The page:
The committee has considered, but does not agree with, proposals which would make the benefits provided by the bill subject to judicial review. The committee agrees with the judgment of the Department of Justice, and others, who believe that this would add an unnecessary burden to the over-crowded courts. The primary purpose of the judicial review proposals is to give recognition to the principle that such benefits should be viewed as administrative payments to displaced persons. The committee believes that this objective can be achieved by the clear language of the bill which makes relocation payments and assistance, and the availability of suitable replacement housing for displaced persons, matters of congressional policy and makes agency heads responsible for faithful execution. . . .
 H.R. Rep. No. 91-1656, 91st Cong., 2d Sess. at 5-6, 1970 U.S. Code Cong. Admin. News, pp. 5850, 5854-5 (emphasis supplied). The bill, as amended, was passed by the House on December 7, 1970. 116 Cong.Rec. 40163-172 (1970).
 The Senate wanted to avoid having to send the bills to conference committee, so Senator Muskie moved on the floor of the Senate to accept the House version of the bill, but proposed the deletion of section 102(a) of the bill, and renumbering section 102(b) to 102(a), and so on with the rest of the subparts. This “compromise” version of the bill passed the Senate, and then subsequently passed the House. The House view that there should be no judicial review of any of the provisions of the URA lost out except for the limitations that were retained in Sec. 102(a). We can presume that the Senate view that judicial review under the APA was desirable for the remainder of the sections won out.
 This explains how Sec. 102(a) of the present URA, which states that Sec. 301 of the Act does not create any rights or liabilities and is therefore not judicially reviewable, does not preclude judicial review of Sec. 302, under which the case before us arises. However, as the previously quoted Senate Government Operations Committee Report and the House Committee Report indicate, judicial review was to be under the Administrative Procedure Act: there was not even a hint that judicial review was intended under Sec. 1983. We cannot, however, end our analysis here, for there is yet another twist to this story that will next be considered.
 In 1980, the Supreme Court decided the case of Maine v. Thiboutot, 448 U.S. 1, 100 S.Ct. 2502, 65 L.Ed.2d 555 (1980). That case held that 42 U.S.C. § 1983 authorizes suits by private citizens to redress violations by state officials of rights created by federal statutes. Appellee urges that, since this case was not in existence at the time the URA was passed, the Congress’ intent to have enforcement of the URA under the APA rather than Sec. 1983 is understandable. We find this argument unpersuasive. Maine v. Thiboutot was not the first case to hold that violations of general federal statutes, rather than just civil rights statutes, are actionable under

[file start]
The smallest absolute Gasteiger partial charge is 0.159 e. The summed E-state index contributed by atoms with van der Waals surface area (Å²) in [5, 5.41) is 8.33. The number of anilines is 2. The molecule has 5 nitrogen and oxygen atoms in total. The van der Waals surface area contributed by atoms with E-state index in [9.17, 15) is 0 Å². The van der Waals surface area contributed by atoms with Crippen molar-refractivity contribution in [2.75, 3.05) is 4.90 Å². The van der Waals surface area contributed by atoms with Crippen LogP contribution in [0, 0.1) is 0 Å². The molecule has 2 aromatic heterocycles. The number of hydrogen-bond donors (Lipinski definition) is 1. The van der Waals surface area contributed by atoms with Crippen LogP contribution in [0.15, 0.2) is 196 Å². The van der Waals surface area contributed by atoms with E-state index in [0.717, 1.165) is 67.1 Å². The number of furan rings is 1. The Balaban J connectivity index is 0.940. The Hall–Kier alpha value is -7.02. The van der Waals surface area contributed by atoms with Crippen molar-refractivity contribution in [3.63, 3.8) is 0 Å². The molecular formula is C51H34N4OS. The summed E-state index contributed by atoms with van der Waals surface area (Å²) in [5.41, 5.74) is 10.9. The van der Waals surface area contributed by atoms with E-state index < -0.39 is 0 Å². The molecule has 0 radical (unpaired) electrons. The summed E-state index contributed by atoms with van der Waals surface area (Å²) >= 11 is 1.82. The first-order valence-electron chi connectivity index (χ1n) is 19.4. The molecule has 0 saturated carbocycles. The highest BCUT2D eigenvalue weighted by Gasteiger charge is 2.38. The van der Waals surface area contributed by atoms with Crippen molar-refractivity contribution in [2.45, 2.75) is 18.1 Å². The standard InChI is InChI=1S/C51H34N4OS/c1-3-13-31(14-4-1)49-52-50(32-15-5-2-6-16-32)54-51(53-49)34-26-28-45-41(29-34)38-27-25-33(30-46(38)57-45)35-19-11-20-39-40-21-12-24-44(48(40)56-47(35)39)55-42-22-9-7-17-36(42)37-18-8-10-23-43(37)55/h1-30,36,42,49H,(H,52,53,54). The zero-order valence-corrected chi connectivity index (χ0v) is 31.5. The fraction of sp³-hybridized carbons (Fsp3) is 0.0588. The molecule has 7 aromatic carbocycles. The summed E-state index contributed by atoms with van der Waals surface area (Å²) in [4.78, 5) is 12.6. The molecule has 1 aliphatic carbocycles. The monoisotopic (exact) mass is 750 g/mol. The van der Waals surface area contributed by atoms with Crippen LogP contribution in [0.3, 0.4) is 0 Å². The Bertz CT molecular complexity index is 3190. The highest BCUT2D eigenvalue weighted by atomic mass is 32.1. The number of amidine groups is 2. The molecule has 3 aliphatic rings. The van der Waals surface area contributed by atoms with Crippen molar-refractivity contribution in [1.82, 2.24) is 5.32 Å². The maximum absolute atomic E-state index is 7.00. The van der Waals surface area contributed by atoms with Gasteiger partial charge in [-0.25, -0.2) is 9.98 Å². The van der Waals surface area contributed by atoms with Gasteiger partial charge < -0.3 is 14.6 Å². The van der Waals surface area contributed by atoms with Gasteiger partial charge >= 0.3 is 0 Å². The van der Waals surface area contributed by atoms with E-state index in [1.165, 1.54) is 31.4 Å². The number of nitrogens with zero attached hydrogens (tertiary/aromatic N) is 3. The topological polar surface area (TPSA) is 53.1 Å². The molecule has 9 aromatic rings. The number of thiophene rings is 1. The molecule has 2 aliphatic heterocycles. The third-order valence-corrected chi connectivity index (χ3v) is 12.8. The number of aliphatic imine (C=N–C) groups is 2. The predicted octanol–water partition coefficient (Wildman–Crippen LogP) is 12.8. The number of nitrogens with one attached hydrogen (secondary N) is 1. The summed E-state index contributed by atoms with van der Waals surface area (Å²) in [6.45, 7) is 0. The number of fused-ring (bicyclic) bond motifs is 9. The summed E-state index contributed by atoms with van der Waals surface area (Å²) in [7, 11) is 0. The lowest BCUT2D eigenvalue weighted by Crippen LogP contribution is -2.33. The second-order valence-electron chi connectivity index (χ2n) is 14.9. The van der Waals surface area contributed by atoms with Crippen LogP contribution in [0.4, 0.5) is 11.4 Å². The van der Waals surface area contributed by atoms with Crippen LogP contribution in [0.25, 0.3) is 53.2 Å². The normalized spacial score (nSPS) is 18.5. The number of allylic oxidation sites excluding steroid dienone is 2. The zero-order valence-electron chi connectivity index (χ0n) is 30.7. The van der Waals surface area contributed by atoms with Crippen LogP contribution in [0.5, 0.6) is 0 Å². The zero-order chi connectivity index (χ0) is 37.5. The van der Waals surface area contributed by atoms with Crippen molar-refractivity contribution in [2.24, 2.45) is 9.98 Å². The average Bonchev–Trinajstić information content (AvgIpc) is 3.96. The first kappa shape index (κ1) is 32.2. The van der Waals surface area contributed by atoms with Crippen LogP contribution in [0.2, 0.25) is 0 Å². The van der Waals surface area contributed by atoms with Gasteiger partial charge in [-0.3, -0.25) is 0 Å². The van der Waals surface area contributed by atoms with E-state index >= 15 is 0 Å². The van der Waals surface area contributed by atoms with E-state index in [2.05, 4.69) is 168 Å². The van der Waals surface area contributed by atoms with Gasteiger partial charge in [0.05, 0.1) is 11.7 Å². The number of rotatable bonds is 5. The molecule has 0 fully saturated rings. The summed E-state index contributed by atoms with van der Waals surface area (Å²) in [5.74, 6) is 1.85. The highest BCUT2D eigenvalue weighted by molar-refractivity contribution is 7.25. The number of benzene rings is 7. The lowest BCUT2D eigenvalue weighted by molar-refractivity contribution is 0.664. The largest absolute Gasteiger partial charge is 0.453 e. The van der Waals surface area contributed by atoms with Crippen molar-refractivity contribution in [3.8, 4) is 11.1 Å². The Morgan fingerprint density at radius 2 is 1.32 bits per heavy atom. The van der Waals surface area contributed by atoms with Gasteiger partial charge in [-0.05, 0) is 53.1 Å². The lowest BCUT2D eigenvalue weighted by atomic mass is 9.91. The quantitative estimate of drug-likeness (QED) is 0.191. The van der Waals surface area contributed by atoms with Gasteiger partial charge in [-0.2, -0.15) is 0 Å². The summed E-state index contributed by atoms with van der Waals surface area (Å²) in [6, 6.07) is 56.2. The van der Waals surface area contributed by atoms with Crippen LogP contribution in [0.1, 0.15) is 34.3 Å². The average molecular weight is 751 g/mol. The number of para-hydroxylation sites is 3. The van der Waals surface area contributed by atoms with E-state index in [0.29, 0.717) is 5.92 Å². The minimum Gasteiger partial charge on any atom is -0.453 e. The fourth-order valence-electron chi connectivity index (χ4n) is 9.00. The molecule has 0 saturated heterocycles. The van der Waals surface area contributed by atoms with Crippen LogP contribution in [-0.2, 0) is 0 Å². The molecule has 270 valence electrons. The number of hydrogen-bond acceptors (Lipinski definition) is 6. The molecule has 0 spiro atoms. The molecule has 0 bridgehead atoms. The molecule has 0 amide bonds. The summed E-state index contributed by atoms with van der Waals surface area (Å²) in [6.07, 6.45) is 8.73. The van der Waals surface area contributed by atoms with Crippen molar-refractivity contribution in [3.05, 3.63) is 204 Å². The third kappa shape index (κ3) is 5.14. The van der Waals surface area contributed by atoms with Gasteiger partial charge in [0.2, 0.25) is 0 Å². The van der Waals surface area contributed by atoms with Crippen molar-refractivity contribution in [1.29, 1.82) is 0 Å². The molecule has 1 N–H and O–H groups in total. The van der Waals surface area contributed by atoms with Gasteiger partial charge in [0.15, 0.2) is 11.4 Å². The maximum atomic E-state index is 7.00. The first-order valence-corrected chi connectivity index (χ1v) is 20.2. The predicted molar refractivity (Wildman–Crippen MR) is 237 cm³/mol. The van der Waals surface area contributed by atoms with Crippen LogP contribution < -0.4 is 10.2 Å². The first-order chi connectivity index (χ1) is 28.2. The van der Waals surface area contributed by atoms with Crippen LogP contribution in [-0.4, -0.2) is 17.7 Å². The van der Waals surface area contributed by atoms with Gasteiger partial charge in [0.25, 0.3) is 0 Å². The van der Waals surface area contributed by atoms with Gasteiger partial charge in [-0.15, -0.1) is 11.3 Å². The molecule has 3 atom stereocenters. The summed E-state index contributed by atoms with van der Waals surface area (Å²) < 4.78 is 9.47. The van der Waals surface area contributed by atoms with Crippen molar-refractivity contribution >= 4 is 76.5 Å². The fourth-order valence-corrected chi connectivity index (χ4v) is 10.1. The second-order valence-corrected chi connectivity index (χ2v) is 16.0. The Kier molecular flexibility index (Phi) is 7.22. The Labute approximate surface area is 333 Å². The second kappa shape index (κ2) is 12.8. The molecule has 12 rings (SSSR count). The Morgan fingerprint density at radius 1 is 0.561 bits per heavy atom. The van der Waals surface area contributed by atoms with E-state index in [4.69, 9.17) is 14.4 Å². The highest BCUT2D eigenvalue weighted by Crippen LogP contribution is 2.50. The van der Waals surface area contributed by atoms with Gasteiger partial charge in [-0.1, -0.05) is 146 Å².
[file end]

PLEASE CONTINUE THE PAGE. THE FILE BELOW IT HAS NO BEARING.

Sec. 1983. At the time that the URA was passed, in December 1970, there was a line of cases which held that Sec. 1983 could form the basis for a suit predicated on the violation of a federal non-civil rights statute. See Greenwood v. Peacock, 384 U.S. 808, 829-30, 86 S.Ct. 1800, 1813-14, 16 L.Ed.2d 944
(1966) (under Sec. 1983, officers can be held liable not only for violations of rights conferred by the civil rights laws, but for violations of other federal constitutional and statutory rights as well); Rosado v. Wyman, 397 U.S. 397, 90 S.Ct. 1207, 25 L.Ed.2d 442 (1970) (can bring suit in federal court under Sec. 1983 to secure compliance with the provisions of the Social Security Act); King v. Smith, 392 U.S. 309, 311, 88 S.Ct. 2128, 2130, 20 L.Ed.2d 1118 (1968) (state cohabitation provision inconsistent with the Social Security Act — jurisdiction was under Sec. 1983); Edelman v. Jordan, 415 U.S. 651, 675, 94 S.Ct. 1347, 1361-62, 39 L.Ed.2d 662 (1974) (“It is, of course, true that Rosado v. Wyman held that suits in federal court under Sec. 1983 are proper to secure compliance with the provisions of the Social Security Act on the part of participating states.”) (citations omitted). Congress could have expressly provided that claims against federal agencies which fail to comply with the URA would be brought under Sec. 1983, but instead chose the APA as the enforcement mechanism. It is clear from the House Committee report that proponents of judicial review, whose position eventually carried the day, favored review under the APA.
 This holding is in accord with other courts which have considered the issue. In Whitmier Ferris Co. v. City of Buffalo, 89 A.D.2d 447, 455 N.Y.S.2d 454 (1982), the New York Appellate Division held in a billboard condemnation case that the remedy for alleged violations of 42 U.S.C. § 4652 is limited to actions under the APA. The Whitmier court also found, and we agree, that Congress did not intend to provide redundant Sec. 1983 enforcement in addition to enforcement under the APA, since Congress intended to create a very limited right of review of this complex and carefully drafted statute. Id.
 In Vitale v. City of Kansas City, Mo., 678 F. Supp. 220
(W.D.Mo. 1988), the U.S. District Court for the Western District of Missouri considered a challenge to an administrative order refusing to give consent to payment from federally-contributed funds incidental to a state court condemnation of premises. The plaintiff asked the court “to reject the administrative decision as arbitrary, capricious, an abuse of discretion or otherwise not in accordance with the law. 5 U.S.C. § 706. [Administrative Procedure Act]” Id. at 222. While this court obviously is not bound by these holdings, we nonetheless find them persuasive on the issue before this court.
 We find that Congress intended that the Administrative Procedure Act would be the exclusive remedy for alleged violations of the URA. Therefore, we hold that the district court did not have jurisdiction under 42 U.S.C. § 1983 to consider this case, and we therefore remand the case and order that it be DISMISSED for lack of subject matter jurisdiction.